Life’s busy isn’t it? Many of us spend so much time racing on to the next challenge that we fail to reflect properly on the things that we’ve learned reaching the last objective. One of the best ways to address is this is to develop a personal development log.
What is a Personal Development Log?
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A personal development log is simply a record of things that you’ve learned or done to improve your knowledge. Many people keep very good records of formal training but then they skip recording the things learned in more informal environments. A personal development log is essentially an enhanced version of your training records.
What Goes Into a Personal Development Log?
You can record whatever you like in a personal development log but some ideas would include:
- Articles you’ve read and key points from them
- Conversations with your peers and management and key points from them
- Formal learning you’ve attended and a summary of what you gained
- Information from your “lessons learned” project wrap ups
- New software you’ve gained proficiency in
- Conferences attended and the major learning points
Why Should I do This?
Firstly, it’s for your benefit. Reviewing learning makes it much more likely to stick. You will find that keeping a personal development log actually cements the lessons you’ve learned and improves your ability to demonstrate those skills in real life. That’s always handy and one of the main complaints of employers is how little responsibility people take for their own learning when in reality the truth is much different.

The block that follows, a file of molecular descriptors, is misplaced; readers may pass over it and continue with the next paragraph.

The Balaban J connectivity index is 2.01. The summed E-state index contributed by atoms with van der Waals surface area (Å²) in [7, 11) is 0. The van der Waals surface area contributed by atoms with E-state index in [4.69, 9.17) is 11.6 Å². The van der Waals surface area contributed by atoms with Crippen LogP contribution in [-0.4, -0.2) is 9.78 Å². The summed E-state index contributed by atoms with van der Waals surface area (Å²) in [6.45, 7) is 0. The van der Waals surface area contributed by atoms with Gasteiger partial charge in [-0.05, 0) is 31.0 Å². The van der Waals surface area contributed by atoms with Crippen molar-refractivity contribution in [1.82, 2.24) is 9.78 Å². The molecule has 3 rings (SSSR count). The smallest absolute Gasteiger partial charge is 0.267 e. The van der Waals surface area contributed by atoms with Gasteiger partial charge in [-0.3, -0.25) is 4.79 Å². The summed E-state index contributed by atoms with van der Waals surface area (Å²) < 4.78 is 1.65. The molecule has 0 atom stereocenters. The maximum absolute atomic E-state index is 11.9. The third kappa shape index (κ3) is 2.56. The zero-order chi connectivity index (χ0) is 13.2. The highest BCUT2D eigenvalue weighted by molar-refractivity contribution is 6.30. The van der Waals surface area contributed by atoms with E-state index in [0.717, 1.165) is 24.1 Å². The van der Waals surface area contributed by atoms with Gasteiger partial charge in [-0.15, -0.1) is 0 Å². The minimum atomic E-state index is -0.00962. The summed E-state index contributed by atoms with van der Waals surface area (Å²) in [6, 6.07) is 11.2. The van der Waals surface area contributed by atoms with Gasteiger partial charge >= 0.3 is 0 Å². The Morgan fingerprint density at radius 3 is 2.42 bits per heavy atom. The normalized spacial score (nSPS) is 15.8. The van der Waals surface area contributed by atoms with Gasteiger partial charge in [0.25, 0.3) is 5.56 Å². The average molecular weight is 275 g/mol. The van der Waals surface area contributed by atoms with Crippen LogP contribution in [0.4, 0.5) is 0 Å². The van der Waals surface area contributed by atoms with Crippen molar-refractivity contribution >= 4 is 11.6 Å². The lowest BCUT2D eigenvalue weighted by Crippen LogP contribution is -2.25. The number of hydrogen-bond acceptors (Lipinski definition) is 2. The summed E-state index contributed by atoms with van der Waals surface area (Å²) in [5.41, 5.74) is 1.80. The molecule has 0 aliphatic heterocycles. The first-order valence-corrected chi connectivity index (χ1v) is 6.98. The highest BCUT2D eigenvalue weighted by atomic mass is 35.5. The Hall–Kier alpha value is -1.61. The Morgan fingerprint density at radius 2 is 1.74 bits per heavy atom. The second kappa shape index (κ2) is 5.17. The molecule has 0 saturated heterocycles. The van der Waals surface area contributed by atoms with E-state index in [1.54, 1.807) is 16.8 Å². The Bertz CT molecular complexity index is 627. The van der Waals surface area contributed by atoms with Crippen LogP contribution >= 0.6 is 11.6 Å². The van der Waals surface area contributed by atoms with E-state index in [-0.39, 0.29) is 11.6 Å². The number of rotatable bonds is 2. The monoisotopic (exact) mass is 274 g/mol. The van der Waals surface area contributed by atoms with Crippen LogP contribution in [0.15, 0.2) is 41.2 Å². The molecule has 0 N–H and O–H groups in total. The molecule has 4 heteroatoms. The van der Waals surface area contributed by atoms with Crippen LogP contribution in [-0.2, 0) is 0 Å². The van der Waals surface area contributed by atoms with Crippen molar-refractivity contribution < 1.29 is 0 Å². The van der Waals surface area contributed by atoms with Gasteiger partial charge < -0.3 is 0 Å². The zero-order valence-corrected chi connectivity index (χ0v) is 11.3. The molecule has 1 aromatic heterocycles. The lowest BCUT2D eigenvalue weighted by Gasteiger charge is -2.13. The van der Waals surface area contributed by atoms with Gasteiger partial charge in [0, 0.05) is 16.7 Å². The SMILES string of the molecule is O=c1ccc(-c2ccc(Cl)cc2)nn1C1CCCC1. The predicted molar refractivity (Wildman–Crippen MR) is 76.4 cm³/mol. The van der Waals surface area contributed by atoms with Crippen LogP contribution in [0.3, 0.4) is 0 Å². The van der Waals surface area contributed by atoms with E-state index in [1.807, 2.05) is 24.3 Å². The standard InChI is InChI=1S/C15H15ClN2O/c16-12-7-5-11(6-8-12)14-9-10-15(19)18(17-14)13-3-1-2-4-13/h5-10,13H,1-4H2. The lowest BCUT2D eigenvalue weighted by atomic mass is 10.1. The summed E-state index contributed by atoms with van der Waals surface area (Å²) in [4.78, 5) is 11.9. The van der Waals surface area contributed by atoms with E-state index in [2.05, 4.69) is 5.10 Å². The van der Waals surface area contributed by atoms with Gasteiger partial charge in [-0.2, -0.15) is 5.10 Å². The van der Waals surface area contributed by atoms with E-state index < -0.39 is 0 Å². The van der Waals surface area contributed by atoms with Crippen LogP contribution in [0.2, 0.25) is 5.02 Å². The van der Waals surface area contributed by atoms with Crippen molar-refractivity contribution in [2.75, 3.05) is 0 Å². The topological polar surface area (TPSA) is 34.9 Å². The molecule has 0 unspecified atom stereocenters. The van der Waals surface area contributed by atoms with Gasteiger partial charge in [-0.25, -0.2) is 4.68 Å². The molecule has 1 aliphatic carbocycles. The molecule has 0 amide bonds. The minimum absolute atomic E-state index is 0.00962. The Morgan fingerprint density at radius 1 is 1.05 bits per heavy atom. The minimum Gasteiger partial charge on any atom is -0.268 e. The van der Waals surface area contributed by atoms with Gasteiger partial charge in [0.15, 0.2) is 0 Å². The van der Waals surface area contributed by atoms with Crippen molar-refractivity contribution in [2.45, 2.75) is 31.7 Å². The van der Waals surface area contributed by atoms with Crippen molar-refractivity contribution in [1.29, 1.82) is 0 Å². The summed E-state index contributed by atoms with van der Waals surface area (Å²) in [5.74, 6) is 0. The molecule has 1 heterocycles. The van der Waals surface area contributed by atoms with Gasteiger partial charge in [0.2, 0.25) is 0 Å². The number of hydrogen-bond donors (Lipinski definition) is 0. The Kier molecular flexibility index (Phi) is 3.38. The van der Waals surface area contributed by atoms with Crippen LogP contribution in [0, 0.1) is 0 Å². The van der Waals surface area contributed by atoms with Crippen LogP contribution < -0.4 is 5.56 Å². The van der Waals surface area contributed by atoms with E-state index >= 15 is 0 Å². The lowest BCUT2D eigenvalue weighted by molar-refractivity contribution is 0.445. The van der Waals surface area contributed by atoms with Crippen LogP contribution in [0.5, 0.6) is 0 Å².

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The second benefit is being able to demonstrate that you are responsible for your development. When your annual review comes round (or however often they’re held) – you will be able to sit down and say; “I think I should be promoted/get a pay rise/etc. because I have developed and I am worth more than I was a year ago.” You will be able to show your manager what you’ve done to develop – when your peers, who aren’t keeping a personal development log, will struggle to do so. Think of it as enhancing the UX of you for your employer.
Then there’s the fact that keeping a personal development log makes you more conscious of development and you will start to see lessons in life more readily. 99% of our development takes place on the job and not in a classroom. There’s a definite place for formal learning; after all if there weren’t – we wouldn’t exist. However, formal learning is a small part of our own growth.
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Finally, you will be able to show future employers what you’ve been doing to make yourself a more attractive prospect to them. I’ve held dozens of interviews (and been on the receiving end of a few too) and the ability to show your commitment to self-development is often all it takes to land a position. So many people don’t bother to do it – it’s an easy advantage to take.
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